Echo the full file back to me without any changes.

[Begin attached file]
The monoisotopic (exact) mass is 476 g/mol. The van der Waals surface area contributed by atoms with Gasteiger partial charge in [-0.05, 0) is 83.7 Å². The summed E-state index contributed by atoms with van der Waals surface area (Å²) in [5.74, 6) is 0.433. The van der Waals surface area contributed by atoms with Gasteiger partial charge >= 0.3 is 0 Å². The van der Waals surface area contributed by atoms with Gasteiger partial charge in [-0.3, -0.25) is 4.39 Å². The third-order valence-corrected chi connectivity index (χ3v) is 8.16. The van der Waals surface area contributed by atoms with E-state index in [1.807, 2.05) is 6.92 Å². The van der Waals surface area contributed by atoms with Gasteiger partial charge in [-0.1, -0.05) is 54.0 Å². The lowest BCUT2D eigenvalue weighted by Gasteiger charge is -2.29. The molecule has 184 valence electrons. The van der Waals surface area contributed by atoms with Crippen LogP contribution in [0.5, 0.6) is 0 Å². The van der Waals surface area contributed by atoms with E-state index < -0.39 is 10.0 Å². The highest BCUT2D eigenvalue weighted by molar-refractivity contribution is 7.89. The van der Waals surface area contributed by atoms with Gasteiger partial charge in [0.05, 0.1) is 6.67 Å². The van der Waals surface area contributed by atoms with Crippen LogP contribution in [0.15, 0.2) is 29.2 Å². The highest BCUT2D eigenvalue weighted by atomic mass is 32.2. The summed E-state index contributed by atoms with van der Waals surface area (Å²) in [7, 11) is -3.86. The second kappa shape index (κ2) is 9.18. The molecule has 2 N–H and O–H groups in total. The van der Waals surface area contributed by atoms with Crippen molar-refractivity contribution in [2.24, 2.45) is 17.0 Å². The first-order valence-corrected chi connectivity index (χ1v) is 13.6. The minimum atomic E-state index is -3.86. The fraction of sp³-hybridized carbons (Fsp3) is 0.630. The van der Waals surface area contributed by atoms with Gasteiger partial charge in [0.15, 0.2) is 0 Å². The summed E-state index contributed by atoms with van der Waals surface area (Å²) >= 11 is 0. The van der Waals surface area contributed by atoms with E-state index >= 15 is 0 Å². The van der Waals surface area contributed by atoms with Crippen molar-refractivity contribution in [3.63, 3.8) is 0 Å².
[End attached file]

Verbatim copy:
The monoisotopic (exact) mass is 476 g/mol. The van der Waals surface area contributed by atoms with Gasteiger partial charge in [-0.05, 0) is 83.7 Å². The summed E-state index contributed by atoms with van der Waals surface area (Å²) in [5.74, 6) is 0.433. The van der Waals surface area contributed by atoms with Gasteiger partial charge >= 0.3 is 0 Å². The van der Waals surface area contributed by atoms with Gasteiger partial charge in [-0.3, -0.25) is 4.39 Å². The third-order valence-corrected chi connectivity index (χ3v) is 8.16. The van der Waals surface area contributed by atoms with E-state index in [1.807, 2.05) is 6.92 Å². The van der Waals surface area contributed by atoms with Gasteiger partial charge in [-0.1, -0.05) is 54.0 Å². The lowest BCUT2D eigenvalue weighted by Gasteiger charge is -2.29. The molecule has 184 valence electrons. The van der Waals surface area contributed by atoms with Crippen LogP contribution in [0.5, 0.6) is 0 Å². The van der Waals surface area contributed by atoms with E-state index < -0.39 is 10.0 Å². The highest BCUT2D eigenvalue weighted by molar-refractivity contribution is 7.89. The van der Waals surface area contributed by atoms with Gasteiger partial charge in [0.05, 0.1) is 6.67 Å². The van der Waals surface area contributed by atoms with Crippen LogP contribution in [0.15, 0.2) is 29.2 Å². The highest BCUT2D eigenvalue weighted by atomic mass is 32.2. The summed E-state index contributed by atoms with van der Waals surface area (Å²) in [7, 11) is -3.86. The second kappa shape index (κ2) is 9.18. The molecule has 2 N–H and O–H groups in total. The van der Waals surface area contributed by atoms with Crippen molar-refractivity contribution in [2.24, 2.45) is 17.0 Å². The first-order valence-corrected chi connectivity index (χ1v) is 13.6. The minimum atomic E-state index is -3.86. The fraction of sp³-hybridized carbons (Fsp3) is 0.630. The van der Waals surface area contributed by atoms with Gasteiger partial charge in [0.15, 0.2) is 0 Å². The summed E-state index contributed by atoms with van der Waals surface area (Å²) >= 11 is 0. The van der Waals surface area contributed by atoms with E-state index >= 15 is 0 Å². The van der Waals surface area contributed by atoms with Crippen molar-refractivity contribution in [3.63, 3.8) is 0 Å².